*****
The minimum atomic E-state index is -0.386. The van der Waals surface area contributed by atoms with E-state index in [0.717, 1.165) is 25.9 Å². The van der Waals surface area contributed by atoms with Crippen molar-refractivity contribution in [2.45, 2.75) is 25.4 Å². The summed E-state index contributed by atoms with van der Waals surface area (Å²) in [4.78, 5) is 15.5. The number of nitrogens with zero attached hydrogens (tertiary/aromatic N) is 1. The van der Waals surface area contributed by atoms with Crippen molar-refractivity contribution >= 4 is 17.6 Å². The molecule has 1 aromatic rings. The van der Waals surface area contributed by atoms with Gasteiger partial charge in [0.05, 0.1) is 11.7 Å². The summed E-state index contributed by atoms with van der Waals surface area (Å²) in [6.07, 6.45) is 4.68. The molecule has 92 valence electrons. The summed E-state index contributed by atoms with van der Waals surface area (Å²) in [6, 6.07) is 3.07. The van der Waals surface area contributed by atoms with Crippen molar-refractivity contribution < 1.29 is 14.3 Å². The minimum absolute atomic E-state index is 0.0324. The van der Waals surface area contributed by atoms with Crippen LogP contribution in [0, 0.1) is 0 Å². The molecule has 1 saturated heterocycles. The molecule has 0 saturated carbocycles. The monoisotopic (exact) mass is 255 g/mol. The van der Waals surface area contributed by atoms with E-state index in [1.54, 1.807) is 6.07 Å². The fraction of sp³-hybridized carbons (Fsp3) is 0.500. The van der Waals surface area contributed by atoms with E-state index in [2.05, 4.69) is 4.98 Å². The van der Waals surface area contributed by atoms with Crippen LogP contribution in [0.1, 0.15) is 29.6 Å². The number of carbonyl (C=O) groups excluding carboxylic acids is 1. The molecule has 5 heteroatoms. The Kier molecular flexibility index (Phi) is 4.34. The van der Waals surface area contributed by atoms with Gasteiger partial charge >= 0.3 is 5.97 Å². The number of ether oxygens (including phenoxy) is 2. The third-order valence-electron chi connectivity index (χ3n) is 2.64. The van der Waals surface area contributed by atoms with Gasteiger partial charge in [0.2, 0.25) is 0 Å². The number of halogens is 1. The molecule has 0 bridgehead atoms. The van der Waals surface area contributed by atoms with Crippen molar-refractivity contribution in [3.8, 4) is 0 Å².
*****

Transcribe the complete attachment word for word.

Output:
The minimum atomic E-state index is -0.386. The van der Waals surface area contributed by atoms with E-state index in [0.717, 1.165) is 25.9 Å². The van der Waals surface area contributed by atoms with Crippen molar-refractivity contribution in [2.45, 2.75) is 25.4 Å². The summed E-state index contributed by atoms with van der Waals surface area (Å²) in [4.78, 5) is 15.5. The number of nitrogens with zero attached hydrogens (tertiary/aromatic N) is 1. The van der Waals surface area contributed by atoms with Crippen molar-refractivity contribution >= 4 is 17.6 Å². The molecule has 1 aromatic rings. The van der Waals surface area contributed by atoms with Gasteiger partial charge in [0.05, 0.1) is 11.7 Å². The summed E-state index contributed by atoms with van der Waals surface area (Å²) in [6.07, 6.45) is 4.68. The molecule has 92 valence electrons. The summed E-state index contributed by atoms with van der Waals surface area (Å²) in [6, 6.07) is 3.07. The van der Waals surface area contributed by atoms with Crippen molar-refractivity contribution < 1.29 is 14.3 Å². The minimum absolute atomic E-state index is 0.0324. The van der Waals surface area contributed by atoms with Crippen LogP contribution in [0, 0.1) is 0 Å². The molecule has 1 saturated heterocycles. The molecule has 0 saturated carbocycles. The monoisotopic (exact) mass is 255 g/mol. The van der Waals surface area contributed by atoms with E-state index in [1.54, 1.807) is 6.07 Å². The fraction of sp³-hybridized carbons (Fsp3) is 0.500. The van der Waals surface area contributed by atoms with E-state index in [2.05, 4.69) is 4.98 Å². The van der Waals surface area contributed by atoms with Crippen LogP contribution in [0.1, 0.15) is 29.6 Å². The number of carbonyl (C=O) groups excluding carboxylic acids is 1. The molecule has 5 heteroatoms. The Kier molecular flexibility index (Phi) is 4.34. The van der Waals surface area contributed by atoms with Gasteiger partial charge >= 0.3 is 5.97 Å². The number of ether oxygens (including phenoxy) is 2. The third-order valence-electron chi connectivity index (χ3n) is 2.64. The van der Waals surface area contributed by atoms with Gasteiger partial charge in [0.2, 0.25) is 0 Å². The number of halogens is 1. The molecule has 0 bridgehead atoms. The van der Waals surface area contributed by atoms with Crippen molar-refractivity contribution in [3.8, 4) is 0 Å².